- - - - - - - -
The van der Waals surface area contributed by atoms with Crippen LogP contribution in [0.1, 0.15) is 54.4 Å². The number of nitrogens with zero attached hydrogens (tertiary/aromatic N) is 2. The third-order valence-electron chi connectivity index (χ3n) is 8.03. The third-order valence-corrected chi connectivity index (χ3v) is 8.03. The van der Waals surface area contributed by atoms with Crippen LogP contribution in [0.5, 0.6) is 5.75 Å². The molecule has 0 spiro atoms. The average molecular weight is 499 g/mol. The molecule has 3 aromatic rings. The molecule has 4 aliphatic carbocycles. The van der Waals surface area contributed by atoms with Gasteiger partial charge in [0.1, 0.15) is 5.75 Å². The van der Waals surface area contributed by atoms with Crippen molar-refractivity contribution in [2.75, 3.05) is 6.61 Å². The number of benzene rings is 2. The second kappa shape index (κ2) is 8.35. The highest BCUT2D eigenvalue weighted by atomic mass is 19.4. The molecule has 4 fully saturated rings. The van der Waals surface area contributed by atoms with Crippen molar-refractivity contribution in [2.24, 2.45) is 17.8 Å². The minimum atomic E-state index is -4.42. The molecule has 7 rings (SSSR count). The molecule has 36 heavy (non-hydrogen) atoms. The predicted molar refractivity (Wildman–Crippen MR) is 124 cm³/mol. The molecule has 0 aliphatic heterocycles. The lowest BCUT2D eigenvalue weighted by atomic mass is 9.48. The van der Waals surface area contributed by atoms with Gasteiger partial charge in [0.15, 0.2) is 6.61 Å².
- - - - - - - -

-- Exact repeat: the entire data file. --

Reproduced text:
The van der Waals surface area contributed by atoms with Crippen LogP contribution in [0.1, 0.15) is 54.4 Å². The number of nitrogens with zero attached hydrogens (tertiary/aromatic N) is 2. The third-order valence-electron chi connectivity index (χ3n) is 8.03. The third-order valence-corrected chi connectivity index (χ3v) is 8.03. The van der Waals surface area contributed by atoms with Crippen LogP contribution in [0.5, 0.6) is 5.75 Å². The molecule has 0 spiro atoms. The average molecular weight is 499 g/mol. The molecule has 3 aromatic rings. The molecule has 4 aliphatic carbocycles. The van der Waals surface area contributed by atoms with Gasteiger partial charge in [0.1, 0.15) is 5.75 Å². The van der Waals surface area contributed by atoms with Crippen molar-refractivity contribution in [2.75, 3.05) is 6.61 Å². The number of benzene rings is 2. The second kappa shape index (κ2) is 8.35. The highest BCUT2D eigenvalue weighted by atomic mass is 19.4. The molecule has 4 fully saturated rings. The van der Waals surface area contributed by atoms with Crippen molar-refractivity contribution in [2.24, 2.45) is 17.8 Å². The minimum atomic E-state index is -4.42. The molecule has 7 rings (SSSR count). The molecule has 36 heavy (non-hydrogen) atoms. The predicted molar refractivity (Wildman–Crippen MR) is 124 cm³/mol. The molecule has 0 aliphatic heterocycles. The lowest BCUT2D eigenvalue weighted by atomic mass is 9.48. The van der Waals surface area contributed by atoms with Gasteiger partial charge in [0.15, 0.2) is 6.61 Å².